Jennifer Flowers was laid off from her job with a non-profit organization the morning of Monday, September 14. By that afternoon, she was petitioning President Obama for a job.
But, as the New York Post article about her public layoff announcement quipped, "this Jennifer Flowers couldn't even get the president to look at her," much less get him to help her find a job.
Flowers isn't daunted, however. She's still looking for a job, and she's launched a new Web site and a Twitter account in hopes of helping others in similar situations. Other Skilled, Talented, Active and Ready workers, or STARS as Flowers calls them.
"I turned to a former colleague whom I knew firsthand to be an expert in IT and ... we started discussing how we could help each other find stable employment. this soon expanded to how we could help others while also benefiting from their skills and expertise," Flowers writes on her Web site www.LaidOffTodayHireMe.com. "STAR employees are laid off regularly in this economy, so why don't we reach out to them and begin our own network of people volunteering their time and skills to both give and receive?"
According to a recent survey by Challenger, Gray & Christmas, networking is the most valuable tool in a job seeker's arsenal.
The survey asked human resource executives to rate the effectiveness of various job-search methods on a scale of 1 (least effective) to 5 (most effective), networking averaged a 3.98. About half (48 percent) of the respondents gave networking the highest effectiveness rating of five.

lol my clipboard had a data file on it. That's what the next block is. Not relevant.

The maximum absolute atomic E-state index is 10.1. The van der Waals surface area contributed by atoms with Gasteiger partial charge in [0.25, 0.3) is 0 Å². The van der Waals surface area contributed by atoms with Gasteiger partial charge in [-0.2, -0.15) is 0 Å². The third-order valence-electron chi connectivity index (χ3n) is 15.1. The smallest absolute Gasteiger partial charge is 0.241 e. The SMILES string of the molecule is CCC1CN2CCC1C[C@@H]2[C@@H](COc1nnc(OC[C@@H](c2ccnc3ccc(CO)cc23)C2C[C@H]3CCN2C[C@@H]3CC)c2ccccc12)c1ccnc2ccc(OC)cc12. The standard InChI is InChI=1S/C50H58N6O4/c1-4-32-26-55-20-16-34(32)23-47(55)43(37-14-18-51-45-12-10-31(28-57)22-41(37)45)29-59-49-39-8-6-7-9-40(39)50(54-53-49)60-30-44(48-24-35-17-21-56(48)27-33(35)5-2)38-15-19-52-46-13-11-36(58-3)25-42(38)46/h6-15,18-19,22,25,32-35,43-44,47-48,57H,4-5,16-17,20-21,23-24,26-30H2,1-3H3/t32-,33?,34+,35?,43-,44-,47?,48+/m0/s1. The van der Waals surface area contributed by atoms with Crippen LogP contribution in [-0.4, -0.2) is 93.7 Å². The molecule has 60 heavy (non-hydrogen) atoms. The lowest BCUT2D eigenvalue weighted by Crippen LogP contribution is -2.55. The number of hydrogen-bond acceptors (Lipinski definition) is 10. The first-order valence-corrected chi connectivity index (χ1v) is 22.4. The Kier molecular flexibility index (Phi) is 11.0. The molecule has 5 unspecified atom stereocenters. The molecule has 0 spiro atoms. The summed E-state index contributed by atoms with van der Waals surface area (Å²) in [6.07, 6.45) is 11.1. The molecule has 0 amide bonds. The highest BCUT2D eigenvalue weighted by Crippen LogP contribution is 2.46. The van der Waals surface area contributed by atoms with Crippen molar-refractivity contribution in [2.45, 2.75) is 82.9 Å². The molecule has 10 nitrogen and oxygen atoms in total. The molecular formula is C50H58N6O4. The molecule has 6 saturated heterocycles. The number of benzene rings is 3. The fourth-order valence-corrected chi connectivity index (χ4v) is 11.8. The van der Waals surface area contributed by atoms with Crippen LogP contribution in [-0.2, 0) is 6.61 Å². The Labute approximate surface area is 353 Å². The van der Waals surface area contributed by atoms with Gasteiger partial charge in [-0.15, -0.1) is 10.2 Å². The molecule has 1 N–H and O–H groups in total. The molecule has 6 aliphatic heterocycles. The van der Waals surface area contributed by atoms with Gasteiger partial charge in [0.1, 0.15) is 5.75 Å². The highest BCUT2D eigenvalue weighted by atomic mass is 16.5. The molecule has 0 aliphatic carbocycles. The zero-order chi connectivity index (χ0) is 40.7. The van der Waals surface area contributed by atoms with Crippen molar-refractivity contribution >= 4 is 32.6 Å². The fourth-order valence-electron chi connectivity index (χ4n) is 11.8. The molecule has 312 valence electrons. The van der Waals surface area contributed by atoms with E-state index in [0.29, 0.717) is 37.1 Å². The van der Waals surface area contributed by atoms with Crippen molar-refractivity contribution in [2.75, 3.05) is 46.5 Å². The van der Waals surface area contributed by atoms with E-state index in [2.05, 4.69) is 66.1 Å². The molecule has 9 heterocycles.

The second most effective job-search tool available is a relatively new one. Social/professional networking sites, such as LinkedIn, Facebook and Twitter, garnered an average rating of 3.3, with 47 percent of respondents giving it a rating of four or five. Meanwhile, job fairs ranked as the least effective job-search method, scoring an average rating of 1.6. It was followed closely by responding to newspaper classified ads and sending resumes to employers, which each averaged 1.7 on the rating scale.
Survey respondents gave Internet job boards relatively high marks. It averaged a middle-of-the-road rating of 3.0, but 38 percent of respondents gave it a 4.0. While the Internet has the potential to be very useful for job seekers, Challenger said that it has become the primary tool for many, when it should be considered secondary to the traditional technique of networking and meeting prospective employers in person.
"Overuse of the Internet also threatens to prolong the hiring process on the employer's end, as well, by inundating employers with irrelevant resumes. Some human resource executives complain that for every qualified candidate that comes in from the Internet, there are 10 to 20 who do not even come close to being a good fit," said John A. Challenger , chief executive of Challenger, Gray & Christmas.
"The more irrelevant resumes that hiring managers have to wade through in order to select the handful to bring in for interviews, the longer it takes to fill the position. One result of this has been the increased use of digital screening software that scans incoming resumes for keywords. Resumes without the right words are filtered out of the process. This will make it even more difficult for job seekers to get their resume in front of the hiring executive," said Challenger.
Meanwhile, folks like Jennifer continue to search.
"There are so many people out there that are skilled, talented and ready, and they just need to find the right forum to get their message out there," Jennifer says. "And if putting this Web site together can help them do that, then that's great.
"For me, personally, much of this is very new. I am not someone that is connected into the social network scene, but as of this morning, I have a Web site and a Twitter account ... it's going to be quite a journey."